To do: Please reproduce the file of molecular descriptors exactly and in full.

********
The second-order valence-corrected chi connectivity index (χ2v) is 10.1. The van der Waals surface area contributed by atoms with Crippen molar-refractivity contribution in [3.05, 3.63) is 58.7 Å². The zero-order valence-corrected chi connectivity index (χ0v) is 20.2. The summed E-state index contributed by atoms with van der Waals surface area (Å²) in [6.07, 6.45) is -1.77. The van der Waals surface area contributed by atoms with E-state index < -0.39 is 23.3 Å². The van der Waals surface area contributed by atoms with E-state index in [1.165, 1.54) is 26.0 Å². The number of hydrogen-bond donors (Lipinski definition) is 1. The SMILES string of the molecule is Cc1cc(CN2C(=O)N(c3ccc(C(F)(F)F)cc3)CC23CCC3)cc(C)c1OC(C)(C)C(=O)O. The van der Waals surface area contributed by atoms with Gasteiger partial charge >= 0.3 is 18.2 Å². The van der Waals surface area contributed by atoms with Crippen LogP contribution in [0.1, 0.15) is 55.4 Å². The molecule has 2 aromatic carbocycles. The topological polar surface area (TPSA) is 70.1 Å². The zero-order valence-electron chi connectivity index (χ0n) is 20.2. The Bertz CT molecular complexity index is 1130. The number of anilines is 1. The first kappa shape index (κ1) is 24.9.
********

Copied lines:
The second-order valence-corrected chi connectivity index (χ2v) is 10.1. The van der Waals surface area contributed by atoms with Crippen molar-refractivity contribution in [3.05, 3.63) is 58.7 Å². The zero-order valence-corrected chi connectivity index (χ0v) is 20.2. The summed E-state index contributed by atoms with van der Waals surface area (Å²) in [6.07, 6.45) is -1.77. The van der Waals surface area contributed by atoms with E-state index < -0.39 is 23.3 Å². The van der Waals surface area contributed by atoms with E-state index in [1.165, 1.54) is 26.0 Å². The number of hydrogen-bond donors (Lipinski definition) is 1. The SMILES string of the molecule is Cc1cc(CN2C(=O)N(c3ccc(C(F)(F)F)cc3)CC23CCC3)cc(C)c1OC(C)(C)C(=O)O. The van der Waals surface area contributed by atoms with Gasteiger partial charge >= 0.3 is 18.2 Å². The van der Waals surface area contributed by atoms with Crippen LogP contribution in [0.1, 0.15) is 55.4 Å². The molecule has 2 aromatic carbocycles. The topological polar surface area (TPSA) is 70.1 Å². The zero-order valence-electron chi connectivity index (χ0n) is 20.2. The Bertz CT molecular complexity index is 1130. The number of anilines is 1. The first kappa shape index (κ1) is 24.9.